Maui Real Estate Blog
2007 Maui Real Estate Statistics
The Realtors Association of Maui recently released its 2007 Maui sales statistics with a quick overview from Chief Staff Executive Terry Tolman. As I have mentioned in other blog posts, Maui real estate statistics can be deceptive. Our sample size is small enough that month to month statistics can fluctuate drastically due to releases of new developments and other factors. That being said, there were a few interesting items to be gleaned from the year end stats. Volume of sales was up for homes on Maui as was dollar volume. Condos were off last year’s numbers in terms of volume, but median prices went up. Land sales volume, dollar volume and median pricing were all down. These stats speak to a market that has slowed from its peak, but is still seeing pretty solid numbers of transactions.
One thing the stats do a poor job of illustrating is the varied strength of our market by price range. The luxury market as a whole was very strong. There were 24 sales on the island in excess of five million dollars. We saw a new high sales price for a Maui home at $19,200,000 for an oceanfront property in Makena. We also saw record high sales prices for Kapalua and the North Shore. The highest ever sales price for a Maui condo came in at $10,200,000 for a unit at Wailea Beach Villas. Other parts of the market cooled off from 2006 levels. Condos that prohibit vacation rentals continued to slide in price following a trend that started in 2006. For most of 2006, vacation rental condos held their ground on pricing. We also saw a decrease in volume in this segment of the market as some buyers were reticent to pay the prices that sellers demanded. We did see more sellers adjusting their expectations as the year came to a close. Home sales under $1,000,000 also tended to see some price depreciation. Contact us for more information on specific markets within Maui.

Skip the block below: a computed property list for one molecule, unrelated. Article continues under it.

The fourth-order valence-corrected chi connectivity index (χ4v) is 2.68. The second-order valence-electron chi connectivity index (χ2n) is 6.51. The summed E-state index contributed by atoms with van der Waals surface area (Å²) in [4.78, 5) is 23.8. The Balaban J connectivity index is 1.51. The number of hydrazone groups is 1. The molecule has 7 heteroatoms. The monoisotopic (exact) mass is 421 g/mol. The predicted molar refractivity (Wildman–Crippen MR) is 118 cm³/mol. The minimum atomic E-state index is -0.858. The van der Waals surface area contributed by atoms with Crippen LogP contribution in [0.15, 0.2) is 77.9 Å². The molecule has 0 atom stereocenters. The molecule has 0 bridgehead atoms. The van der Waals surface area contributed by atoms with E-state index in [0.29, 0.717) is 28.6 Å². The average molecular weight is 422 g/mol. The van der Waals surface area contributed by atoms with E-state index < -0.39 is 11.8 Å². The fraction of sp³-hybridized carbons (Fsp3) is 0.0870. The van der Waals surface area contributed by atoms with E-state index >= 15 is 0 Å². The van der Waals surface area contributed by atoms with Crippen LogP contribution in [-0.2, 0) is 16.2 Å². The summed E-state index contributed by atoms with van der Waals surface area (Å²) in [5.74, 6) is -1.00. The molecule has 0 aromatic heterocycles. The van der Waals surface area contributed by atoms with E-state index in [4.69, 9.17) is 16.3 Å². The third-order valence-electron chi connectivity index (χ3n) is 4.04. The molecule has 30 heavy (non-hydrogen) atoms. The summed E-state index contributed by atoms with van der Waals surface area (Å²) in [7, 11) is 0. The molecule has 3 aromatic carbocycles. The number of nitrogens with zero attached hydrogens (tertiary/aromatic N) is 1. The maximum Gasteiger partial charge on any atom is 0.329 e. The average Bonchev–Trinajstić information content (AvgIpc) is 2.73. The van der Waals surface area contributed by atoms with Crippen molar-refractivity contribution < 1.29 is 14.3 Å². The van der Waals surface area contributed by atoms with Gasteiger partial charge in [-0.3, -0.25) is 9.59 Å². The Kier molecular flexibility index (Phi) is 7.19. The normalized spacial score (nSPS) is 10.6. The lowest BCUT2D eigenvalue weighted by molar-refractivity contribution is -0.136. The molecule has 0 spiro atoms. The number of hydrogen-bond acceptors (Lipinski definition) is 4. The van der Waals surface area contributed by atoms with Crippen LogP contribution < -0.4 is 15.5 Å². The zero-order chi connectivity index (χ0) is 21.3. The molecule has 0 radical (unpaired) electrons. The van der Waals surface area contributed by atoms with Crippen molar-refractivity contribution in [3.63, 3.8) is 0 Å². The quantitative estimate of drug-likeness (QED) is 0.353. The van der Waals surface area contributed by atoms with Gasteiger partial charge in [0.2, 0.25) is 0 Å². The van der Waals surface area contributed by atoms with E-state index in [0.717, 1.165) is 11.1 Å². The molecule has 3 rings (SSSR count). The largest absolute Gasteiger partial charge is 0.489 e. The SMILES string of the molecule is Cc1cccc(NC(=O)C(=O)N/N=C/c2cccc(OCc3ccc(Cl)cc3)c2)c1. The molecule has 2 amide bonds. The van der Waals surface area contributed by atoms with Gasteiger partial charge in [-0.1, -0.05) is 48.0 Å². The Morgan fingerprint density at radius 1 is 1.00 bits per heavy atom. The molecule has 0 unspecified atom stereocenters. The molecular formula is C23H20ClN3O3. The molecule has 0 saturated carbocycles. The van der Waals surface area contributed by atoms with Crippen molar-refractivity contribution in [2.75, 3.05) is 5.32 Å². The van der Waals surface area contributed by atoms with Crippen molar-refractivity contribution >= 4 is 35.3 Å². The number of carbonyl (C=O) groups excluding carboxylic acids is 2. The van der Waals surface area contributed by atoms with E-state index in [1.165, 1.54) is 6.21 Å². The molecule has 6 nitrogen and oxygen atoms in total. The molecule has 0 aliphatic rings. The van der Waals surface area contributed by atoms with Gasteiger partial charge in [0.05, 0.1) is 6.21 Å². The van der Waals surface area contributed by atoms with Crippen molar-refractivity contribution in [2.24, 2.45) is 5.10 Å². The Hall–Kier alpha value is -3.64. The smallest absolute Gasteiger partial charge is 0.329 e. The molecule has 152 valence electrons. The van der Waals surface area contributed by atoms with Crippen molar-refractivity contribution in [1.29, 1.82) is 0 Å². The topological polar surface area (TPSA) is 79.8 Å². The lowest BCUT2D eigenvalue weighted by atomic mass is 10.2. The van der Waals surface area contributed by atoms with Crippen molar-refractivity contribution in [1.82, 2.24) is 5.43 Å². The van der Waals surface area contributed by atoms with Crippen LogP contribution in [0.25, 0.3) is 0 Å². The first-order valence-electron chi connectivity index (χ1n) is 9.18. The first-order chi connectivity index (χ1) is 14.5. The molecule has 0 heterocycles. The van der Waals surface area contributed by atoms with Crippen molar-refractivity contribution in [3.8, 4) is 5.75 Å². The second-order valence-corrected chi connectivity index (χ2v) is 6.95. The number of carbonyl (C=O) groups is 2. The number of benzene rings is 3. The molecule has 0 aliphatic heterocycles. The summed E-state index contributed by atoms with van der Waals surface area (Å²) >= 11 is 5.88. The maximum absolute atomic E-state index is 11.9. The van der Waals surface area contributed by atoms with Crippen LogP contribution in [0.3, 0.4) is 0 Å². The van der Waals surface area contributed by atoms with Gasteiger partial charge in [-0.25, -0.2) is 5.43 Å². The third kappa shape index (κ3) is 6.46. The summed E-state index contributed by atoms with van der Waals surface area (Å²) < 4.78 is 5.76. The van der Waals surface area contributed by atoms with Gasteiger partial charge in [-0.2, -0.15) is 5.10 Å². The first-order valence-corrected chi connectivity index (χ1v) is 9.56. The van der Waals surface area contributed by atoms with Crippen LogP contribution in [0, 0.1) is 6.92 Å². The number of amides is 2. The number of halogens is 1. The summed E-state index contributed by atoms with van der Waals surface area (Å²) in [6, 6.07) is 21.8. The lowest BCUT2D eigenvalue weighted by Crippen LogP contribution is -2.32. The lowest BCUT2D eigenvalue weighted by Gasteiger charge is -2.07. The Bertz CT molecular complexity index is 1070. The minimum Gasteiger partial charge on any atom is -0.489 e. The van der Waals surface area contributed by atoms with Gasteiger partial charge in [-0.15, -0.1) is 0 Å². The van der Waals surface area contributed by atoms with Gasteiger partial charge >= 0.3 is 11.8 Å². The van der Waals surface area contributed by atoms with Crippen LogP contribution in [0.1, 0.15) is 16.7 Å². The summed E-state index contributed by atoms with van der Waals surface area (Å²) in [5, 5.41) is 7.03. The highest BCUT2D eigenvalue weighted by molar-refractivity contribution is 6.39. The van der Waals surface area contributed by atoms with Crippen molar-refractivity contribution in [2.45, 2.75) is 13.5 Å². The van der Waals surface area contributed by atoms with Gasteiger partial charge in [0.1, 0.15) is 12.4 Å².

It will be interesting to see what 2008 brings for the Maui Market. We can not completely distance ourselves from the liquidity issues and the subprime fall out on the mainland. That being said, we are weathering the downturn better than many of the other markets that saw big gains during the first half of the decade. Hawaii’s foreclosure rate is one of the ten lowest in the country. The weakness of the American dollar is also bolstering our market. We have seen strong interest from International buyers. We wish we had a better crystal ball that would allow us to predict what the rest of the year will bring. The only certainty is that it should be an interesting year for Maui Real Estate. We will continue to provide coverage and discussion of the market on The Maui Real Estate Blog.